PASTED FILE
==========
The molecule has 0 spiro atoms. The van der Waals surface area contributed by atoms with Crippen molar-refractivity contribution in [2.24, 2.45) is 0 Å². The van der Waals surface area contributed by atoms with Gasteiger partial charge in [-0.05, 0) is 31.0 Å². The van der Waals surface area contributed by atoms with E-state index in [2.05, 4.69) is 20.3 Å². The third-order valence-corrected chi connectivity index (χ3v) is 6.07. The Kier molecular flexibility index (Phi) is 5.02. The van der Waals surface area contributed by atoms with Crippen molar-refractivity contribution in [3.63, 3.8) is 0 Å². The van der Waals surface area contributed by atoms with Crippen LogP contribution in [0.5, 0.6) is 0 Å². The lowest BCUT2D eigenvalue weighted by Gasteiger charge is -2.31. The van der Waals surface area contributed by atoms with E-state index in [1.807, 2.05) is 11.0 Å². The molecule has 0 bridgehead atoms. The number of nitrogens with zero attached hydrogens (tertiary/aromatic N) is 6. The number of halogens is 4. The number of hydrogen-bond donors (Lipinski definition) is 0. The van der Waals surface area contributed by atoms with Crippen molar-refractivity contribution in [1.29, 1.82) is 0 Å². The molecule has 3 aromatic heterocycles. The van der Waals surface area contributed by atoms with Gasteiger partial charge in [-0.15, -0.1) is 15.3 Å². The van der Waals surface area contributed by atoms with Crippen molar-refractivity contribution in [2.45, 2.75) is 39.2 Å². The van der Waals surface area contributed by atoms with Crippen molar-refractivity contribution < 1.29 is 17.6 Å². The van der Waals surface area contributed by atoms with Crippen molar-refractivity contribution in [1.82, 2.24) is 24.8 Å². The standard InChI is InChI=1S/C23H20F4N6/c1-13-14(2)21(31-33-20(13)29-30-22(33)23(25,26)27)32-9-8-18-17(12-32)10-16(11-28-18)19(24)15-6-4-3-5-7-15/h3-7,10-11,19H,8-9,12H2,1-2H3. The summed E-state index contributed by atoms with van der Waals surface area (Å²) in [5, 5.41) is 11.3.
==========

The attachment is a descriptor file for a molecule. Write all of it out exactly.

The molecule has 0 spiro atoms. The van der Waals surface area contributed by atoms with Crippen molar-refractivity contribution in [2.24, 2.45) is 0 Å². The van der Waals surface area contributed by atoms with Gasteiger partial charge in [-0.05, 0) is 31.0 Å². The van der Waals surface area contributed by atoms with E-state index in [2.05, 4.69) is 20.3 Å². The third-order valence-corrected chi connectivity index (χ3v) is 6.07. The Kier molecular flexibility index (Phi) is 5.02. The van der Waals surface area contributed by atoms with Crippen molar-refractivity contribution in [3.63, 3.8) is 0 Å². The van der Waals surface area contributed by atoms with Crippen LogP contribution in [0.5, 0.6) is 0 Å². The lowest BCUT2D eigenvalue weighted by Gasteiger charge is -2.31. The van der Waals surface area contributed by atoms with E-state index in [1.807, 2.05) is 11.0 Å². The molecule has 0 bridgehead atoms. The number of nitrogens with zero attached hydrogens (tertiary/aromatic N) is 6. The number of halogens is 4. The number of hydrogen-bond donors (Lipinski definition) is 0. The van der Waals surface area contributed by atoms with Crippen molar-refractivity contribution in [1.29, 1.82) is 0 Å². The molecule has 3 aromatic heterocycles. The van der Waals surface area contributed by atoms with Gasteiger partial charge in [-0.15, -0.1) is 15.3 Å². The van der Waals surface area contributed by atoms with Crippen molar-refractivity contribution in [2.45, 2.75) is 39.2 Å². The van der Waals surface area contributed by atoms with Crippen molar-refractivity contribution < 1.29 is 17.6 Å². The van der Waals surface area contributed by atoms with Crippen molar-refractivity contribution in [1.82, 2.24) is 24.8 Å². The standard InChI is InChI=1S/C23H20F4N6/c1-13-14(2)21(31-33-20(13)29-30-22(33)23(25,26)27)32-9-8-18-17(12-32)10-16(11-28-18)19(24)15-6-4-3-5-7-15/h3-7,10-11,19H,8-9,12H2,1-2H3. The summed E-state index contributed by atoms with van der Waals surface area (Å²) in [5, 5.41) is 11.3.